Me duelen las nalgas
Join Date: Aug 2015
Bikes: Univega Via Carisma, Globe Carmel, Motobecane Mirage
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Mirrycle on the bike handlebars, Take-A-Look on the helmet.
The bike mounted mirror was intuitive for me, same as on a motorcycle.
The helmet mounted mirror took some getting used to. I hated it for the first couple of weeks and swore every day to get rid of it. After a month it became comfortable. Now I've been using it for a few months and wouldn't want to ride without it, although it's not perfect.
The Take-A-Look has approx 1:1 magnification, showing very little of what's behind, so I must pan around often to see everything behind me. That took a lot of adapting. But I'm accustomed to it now. On the plus side, the narrow angle of view makes it easier to estimate distance and speed of approaching vehicles or cyclists.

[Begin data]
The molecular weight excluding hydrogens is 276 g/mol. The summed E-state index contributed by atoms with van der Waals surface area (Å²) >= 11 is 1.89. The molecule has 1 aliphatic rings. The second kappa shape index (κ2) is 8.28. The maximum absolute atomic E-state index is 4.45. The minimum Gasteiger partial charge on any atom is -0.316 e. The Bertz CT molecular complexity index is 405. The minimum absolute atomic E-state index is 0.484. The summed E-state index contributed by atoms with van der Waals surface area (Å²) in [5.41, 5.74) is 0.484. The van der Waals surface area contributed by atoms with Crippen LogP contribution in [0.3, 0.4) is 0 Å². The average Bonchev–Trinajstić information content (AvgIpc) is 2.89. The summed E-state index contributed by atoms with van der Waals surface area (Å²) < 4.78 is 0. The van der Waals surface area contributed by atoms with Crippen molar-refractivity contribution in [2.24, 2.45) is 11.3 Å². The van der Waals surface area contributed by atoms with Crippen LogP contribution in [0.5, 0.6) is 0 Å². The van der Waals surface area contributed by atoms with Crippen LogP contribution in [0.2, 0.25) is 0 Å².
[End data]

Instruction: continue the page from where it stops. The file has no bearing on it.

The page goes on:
One drawback to the Take-A-Look is the sharp edged/angled design. It could cause nasty cuts or eye damage in a bad crash. I'm considering switching to a round or oval mirror with a rounded frame edge. Or I might make my own bumper cushion for the TAL. One big advantage to the TAL is the adjustability to get just the right viewing angle.
The Mirrycles have a wide angle view and are great for a quick peek behind, especially at night with approaching vehicles using headlights. But NEVER assume the absence of headlights in the mirror at night means it's safe to turn. Too many folks still neglect to turn on their headlights.
I still see many cyclists who don't use mirrors, but they have full neck flexibility and are comfortable looking behind. Due to permanent C2 damage I cannot look over my shoulder or look upward without pain, so I need the mirrors.